2010's wild, intoxicating sports ride

The moments have been memorable and abundant so far, and we're only halfway through the year. Getty Images/AP Photo

Following Ghana 's spirited defeat of a valiant United States side on Saturday, the more-nationalistic wedges of the American audience might be drifting away from the World Cup just as the event begins to flex its muscles, the big boys take center stage and the championship draws near.

The level of deflation following the United States' exit from the tournament was considerable, if only because of the tantalizing but ultimately dashed opportunity to watch U.S. soccer -- a squad that has been relegated to the kid's table at the world level -- pitted against the game's marquee teams (Germany, Netherlands, Brazil).

But even for the most brokenhearted, an in-depth view should reveal a certain satisfaction despite the disappointing finish in South Africa. Including the World Cup run, the American sports fan has been treated to an exceptional 2010 sports calendar, not unlike an art aficionado being handed a free year-long pass to the Louvre.

What began with the Super Bowl was followed by a tremendous Winter Olympics, a college basketball tournament that was special even by March Madness standards, classic NBA and Stanley Cup finals and now a World Cup that is providing a necessary reminder that there is more to sports than the American pro model.

Each of those niche audiences surely has been satisfied by the dramas thus far. If you watch sports for the eventual rise of the long-standing underdog, the New Orleans Saints' Super Bowl victory could not have been more rewarding. In the title game against Indianapolis, the Saints were not large underdogs, if they were underdogs at all. But for the fans of New Orleans, who for decades watched the Saints falter while the 49ers and Cowboys and Steelers seemed to annually play for the Lombardi Trophy, their experience was not unlike fans of the Patriots seeing their team beat the Rams in Super Bowl XXXVI, or Arizona fans watching the Cardinals -- though they lost Super Bowl XLIII -- finally reach the Big One in 2009. For once, it was their team the country was looking at, their team in a championship conversation instead of a punch line.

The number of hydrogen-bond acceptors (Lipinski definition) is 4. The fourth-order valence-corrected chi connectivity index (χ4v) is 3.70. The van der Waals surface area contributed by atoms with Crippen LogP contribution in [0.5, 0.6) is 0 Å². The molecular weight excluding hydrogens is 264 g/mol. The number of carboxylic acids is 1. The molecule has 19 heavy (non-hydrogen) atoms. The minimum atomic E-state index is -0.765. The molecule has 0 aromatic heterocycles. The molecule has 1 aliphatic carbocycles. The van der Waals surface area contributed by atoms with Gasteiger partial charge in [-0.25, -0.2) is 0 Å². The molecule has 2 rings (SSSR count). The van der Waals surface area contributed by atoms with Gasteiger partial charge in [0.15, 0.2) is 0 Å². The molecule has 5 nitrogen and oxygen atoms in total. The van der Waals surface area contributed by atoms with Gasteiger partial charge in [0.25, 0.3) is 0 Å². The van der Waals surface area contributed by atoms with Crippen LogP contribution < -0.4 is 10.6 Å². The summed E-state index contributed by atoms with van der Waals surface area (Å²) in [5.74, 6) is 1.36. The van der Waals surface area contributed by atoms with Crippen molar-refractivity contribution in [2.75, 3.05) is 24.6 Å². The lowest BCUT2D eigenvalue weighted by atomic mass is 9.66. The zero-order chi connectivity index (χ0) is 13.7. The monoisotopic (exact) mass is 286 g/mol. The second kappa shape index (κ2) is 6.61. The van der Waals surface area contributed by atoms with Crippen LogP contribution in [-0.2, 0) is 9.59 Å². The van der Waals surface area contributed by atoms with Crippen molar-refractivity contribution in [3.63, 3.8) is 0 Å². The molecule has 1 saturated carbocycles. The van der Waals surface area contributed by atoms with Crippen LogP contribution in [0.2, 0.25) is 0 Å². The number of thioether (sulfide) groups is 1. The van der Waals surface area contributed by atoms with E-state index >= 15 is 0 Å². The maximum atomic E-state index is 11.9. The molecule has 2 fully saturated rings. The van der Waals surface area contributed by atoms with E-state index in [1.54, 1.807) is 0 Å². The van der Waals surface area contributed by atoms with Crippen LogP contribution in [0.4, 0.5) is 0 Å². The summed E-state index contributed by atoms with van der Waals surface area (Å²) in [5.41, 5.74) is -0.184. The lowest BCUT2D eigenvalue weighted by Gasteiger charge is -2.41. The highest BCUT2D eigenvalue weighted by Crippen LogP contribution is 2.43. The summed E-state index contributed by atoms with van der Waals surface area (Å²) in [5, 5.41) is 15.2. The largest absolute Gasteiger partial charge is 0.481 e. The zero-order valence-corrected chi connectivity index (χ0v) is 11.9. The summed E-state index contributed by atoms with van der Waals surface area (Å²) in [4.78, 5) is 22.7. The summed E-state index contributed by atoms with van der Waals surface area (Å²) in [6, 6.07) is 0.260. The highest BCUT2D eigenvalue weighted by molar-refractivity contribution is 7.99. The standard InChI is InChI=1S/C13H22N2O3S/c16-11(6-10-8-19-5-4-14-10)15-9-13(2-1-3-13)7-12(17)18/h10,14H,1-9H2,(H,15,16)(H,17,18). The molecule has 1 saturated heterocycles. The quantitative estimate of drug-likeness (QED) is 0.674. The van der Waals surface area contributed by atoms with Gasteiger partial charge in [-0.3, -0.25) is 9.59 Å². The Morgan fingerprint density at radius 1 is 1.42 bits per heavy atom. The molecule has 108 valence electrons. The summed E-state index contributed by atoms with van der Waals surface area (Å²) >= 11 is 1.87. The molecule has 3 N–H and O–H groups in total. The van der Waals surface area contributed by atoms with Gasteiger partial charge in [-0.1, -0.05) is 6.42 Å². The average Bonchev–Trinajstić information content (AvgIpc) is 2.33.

Fans who believe in sports as a balm capable of healing the important real-life tragedies of the world -- and I am certainly not one of them -- received the added bonus from the Saints' victory, four and a half years after Hurricane Katrina and two months before the devastating BP oil spill. The Saints might have provided temporary joy to a ravaged region, but during the Katrina disaster, the team threatened to move. And immediately following their Super Bowl victory in February, the Saints raised ticket prices.

There is the long-suffering underdog and then there is the David vs. Goliath underdog, and 2010 has had both. Duke and Butler played an instant-classic NCAA championship game that might be a demarcating line for college basketball between true parity and the narrowing of the gulf between mid-major and major programs. Or perhaps it was merely a special tournament, and order will be restored in the form of Kansas, Duke and North Carolina resuming their dominance next season. But the theater was terrific, and the basketball just as good.

For the dynasty-lovers (and I am one of those), both the Celtics-Lakers series in the NBA and the Flyers-Blackhawks finals in the NHL were restorative. The contrast between the Celtics and Lakers in style, history, geography and culture has always been compelling. The legacy of Kobe Bryant, win or lose, was already intact; but that contrived storyline notwithstanding, the real stories of the NBA Finals -- the end of Boston's Big Three and respecting the totality of Bryant's on-court game -- carried the league to a victorious end to the season.

The word "dynasty" is often misused in sports when it refers to a team that wins a few championships in a short period. The actual meaning is "a succession of rulers from the same stock or family." Thus, by that definition, the Patriots' winning three championships in four years is less of a dynasty than the Bruins (five Stanley Cup championships) and the Blackhawks (four), though Boston's last title was in 1972 and Chicago hadn't won since 1961, until this spring.